another ben-wpan status update

Werner Almesberger werner at openmoko.org
Tue Feb 22 00:10:13 EST 2011


On the atusb hardware side, I completed most of the design verification
of the new AVR-based board. Here's a partially populated one in the
process of being examined:

http://downloads.qi-hardware.com/people/werner/wpan/tmp/atusb-20110131-bench.jpg

Here is its sibling:

http://downloads.qi-hardware.com/people/werner/wpan/tmp/atusb-20110131.jpg

The second board has all the good looks, but it seems that I managed to
break a pad internally (maybe the bond wire got unstuck), so it only
works if I push down on the transceiver.

The breakage probably resulted from excessive bending of the board when
inserting the USB connector. I've adjusted CNC tolerances and shortened
the board a little to avoid such problems in the future.


On the atusb firmware side, I looked a bit more at LUFA and still
couldn't convince myself that I should deal with its complexity, little
of which would be of actual use in this project, at least not for now.
I then proceeded with FreakUSB.

A few patches later, the board would enumerate and I could talk to it.
Implementing the basic commands was easy, but it took me a while to
figure out how to receive additional data from the host in a USB
control transfer with this stack.

The next problem was that the stack doesn't like transfers larger than
the endpoint size. For IEEE 802.15.4, we need to transfer about twice
the maximum endpoint size. FreakUSB implements a FIFO scheme that gets
in the way in this case, and isn't really useful in this application
even if it works. After a failed attempt at a quick and dirty fix, I
finally decided that I had learned enough about the chip that I might
as well implement my own stack [1], reusing what I had already done for
the C8051F326 [2].

Things progressed quickly, except for an  UDADDR |= ADDEN;  that should
have been  UDADDR |= 1 << ADDEN;  that kept me guessing for a couple of
days. With the help of an ad hoc USB probe [3] and my old protocol
decoder software [4, 5], I finally figured out where things went wrong,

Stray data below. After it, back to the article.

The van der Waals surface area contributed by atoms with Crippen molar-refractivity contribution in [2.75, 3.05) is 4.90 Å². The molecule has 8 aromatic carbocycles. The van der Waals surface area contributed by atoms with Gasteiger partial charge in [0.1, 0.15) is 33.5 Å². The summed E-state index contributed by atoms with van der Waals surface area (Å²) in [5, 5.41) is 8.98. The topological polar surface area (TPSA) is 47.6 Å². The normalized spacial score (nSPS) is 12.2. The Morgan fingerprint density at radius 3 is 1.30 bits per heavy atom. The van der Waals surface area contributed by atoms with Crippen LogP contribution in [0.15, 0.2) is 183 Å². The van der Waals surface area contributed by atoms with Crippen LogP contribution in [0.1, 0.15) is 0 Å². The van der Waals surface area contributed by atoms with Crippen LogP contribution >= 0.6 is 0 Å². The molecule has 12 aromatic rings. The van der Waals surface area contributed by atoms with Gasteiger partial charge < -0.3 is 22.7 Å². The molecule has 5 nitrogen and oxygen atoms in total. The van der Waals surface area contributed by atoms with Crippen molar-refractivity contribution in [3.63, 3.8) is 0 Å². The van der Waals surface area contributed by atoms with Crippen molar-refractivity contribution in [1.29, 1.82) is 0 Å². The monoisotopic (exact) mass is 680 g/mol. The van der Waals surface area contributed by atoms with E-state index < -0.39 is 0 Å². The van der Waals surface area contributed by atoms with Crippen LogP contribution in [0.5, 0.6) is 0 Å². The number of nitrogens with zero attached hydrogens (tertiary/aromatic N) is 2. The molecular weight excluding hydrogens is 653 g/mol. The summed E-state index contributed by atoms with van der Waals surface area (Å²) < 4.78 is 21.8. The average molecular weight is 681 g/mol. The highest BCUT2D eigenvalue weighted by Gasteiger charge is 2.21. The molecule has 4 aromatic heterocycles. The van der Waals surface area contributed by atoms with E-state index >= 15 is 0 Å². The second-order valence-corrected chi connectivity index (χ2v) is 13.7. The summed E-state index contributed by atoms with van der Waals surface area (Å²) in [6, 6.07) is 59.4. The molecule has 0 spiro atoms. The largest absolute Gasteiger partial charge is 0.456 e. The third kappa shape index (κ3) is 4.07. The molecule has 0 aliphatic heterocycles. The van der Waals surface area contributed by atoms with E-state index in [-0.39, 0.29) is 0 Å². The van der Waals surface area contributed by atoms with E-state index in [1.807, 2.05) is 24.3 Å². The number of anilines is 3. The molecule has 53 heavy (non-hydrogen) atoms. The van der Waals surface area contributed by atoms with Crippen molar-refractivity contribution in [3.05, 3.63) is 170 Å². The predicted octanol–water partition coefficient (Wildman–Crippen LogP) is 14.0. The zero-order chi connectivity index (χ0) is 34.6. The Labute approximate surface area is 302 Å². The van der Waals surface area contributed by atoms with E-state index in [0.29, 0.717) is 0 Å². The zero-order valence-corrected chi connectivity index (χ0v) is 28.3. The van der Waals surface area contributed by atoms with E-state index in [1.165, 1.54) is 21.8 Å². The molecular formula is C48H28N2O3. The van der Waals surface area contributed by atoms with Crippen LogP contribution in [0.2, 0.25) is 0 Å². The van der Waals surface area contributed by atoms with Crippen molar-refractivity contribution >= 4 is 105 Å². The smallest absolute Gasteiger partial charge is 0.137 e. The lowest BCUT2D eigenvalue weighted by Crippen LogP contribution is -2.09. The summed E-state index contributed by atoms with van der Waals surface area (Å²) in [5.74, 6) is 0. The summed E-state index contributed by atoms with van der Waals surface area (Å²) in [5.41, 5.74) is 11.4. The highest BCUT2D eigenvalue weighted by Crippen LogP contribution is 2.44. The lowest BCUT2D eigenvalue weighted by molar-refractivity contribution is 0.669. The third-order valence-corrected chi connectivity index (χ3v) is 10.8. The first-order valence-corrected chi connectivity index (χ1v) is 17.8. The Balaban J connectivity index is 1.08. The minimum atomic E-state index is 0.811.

and spotted the bug. Here's the board on the examination table:

http://downloads.qi-hardware.com/people/werner/wpan/tmp/atusb-20110131-usbdbg.jpg

With my stack working, I could transfer full-sized messages without
problems, which then allowed me to put the transceiver into constant
wave mode. The spectrum looks good, as expected.

What's missing in the atusb firmware:

- I added tentative support for the ATmega32U2 to avrdude (a copy and
  paste job - I don't really understand all the bits and pieces of
  those chip descriptions [6]), but I haven't tested yet whether this
  gives me access to all the Flash and particularly the boot loader.

- I still have to port the DFU boot loader. I'll probably work on this
  when the prototype boards are already on their way, so I'll just ship
  atusb-pgm adapters with all of them.

- the USB stack doesn't have complete enough error handling for serious
  use yet

- likewise, communication usually fails after a while. This may be due
  to the lack of error handling.


On to atben: When getting ready to make the samples, an idea for making
the whole layout a lot more compact and tidier struck me. So I redid
the layout once - and then two more times when noticing problems while
making the new boards.

Here's the final result, along with its predecessors:

http://downloads.qi-hardware.com/people/werner/wpan/tmp/atben-110219-compare.jpg

The upper left board is the old design without a crystal that caught a
lot of noise from the Ben's clock. In the middle is the revised biggish
design with a crystal. Finally, in the bottom right, we have the latest
design. It's almost as short as the one without the crystal.

I also kept the traces on the part of the board that gets inserted into
the 8:10 card slot straight, to avoid problems in case of accidental
contact with metal parts that run in parallel with the traces. I don't
think I've ever experienced any such shorts, but better safe than
sorry.

Here is a comparison of the long and the short board when inserted into
a Ben:

http://downloads.qi-hardware.com/people/werner/wpan/tmp/atben-110219-compare-inserted.jpg

A first quick transmit test showed a very clean and strong signal,
perhaps the best I've seen so far.


What's next:

- do more RF tests (transmit power over frequency, noise floor, and
  look for spectral contamination outside the allowed range) for all
  the boards, atben and atusb. This is not only part of the design
  verification but also to make sure I don't send out a sample with a
  soldering defect.

- make two more of the new atben boards and test them

- populate four atusb boards (I already made the PCBs)

- finally send out the samples


References:

[1] http://projects.qi-hardware.com/index.php/p/ben-wpan/source/tree/master/atusb/fw/usb
[2] http://projects.qi-hardware.com/index.php/p/f32xbase/source/tree/master/fw
[3] http://projects.qi-hardware.com/index.php/p/wernermisc/source/tree/master/zprobe
[4] http://svn.openmoko.org/developers/werner/ahrt/host/tmc/
[5] http://projects.qi-hardware.com/index.php/p/ben-wpan/source/tree/master/atusb/fw/an
[6] http://projects.qi-hardware.com/index.php/p/ben-blinkenlights/source/tree/master/uart/avrdude/patches/atmega32u2.patch

- Werner




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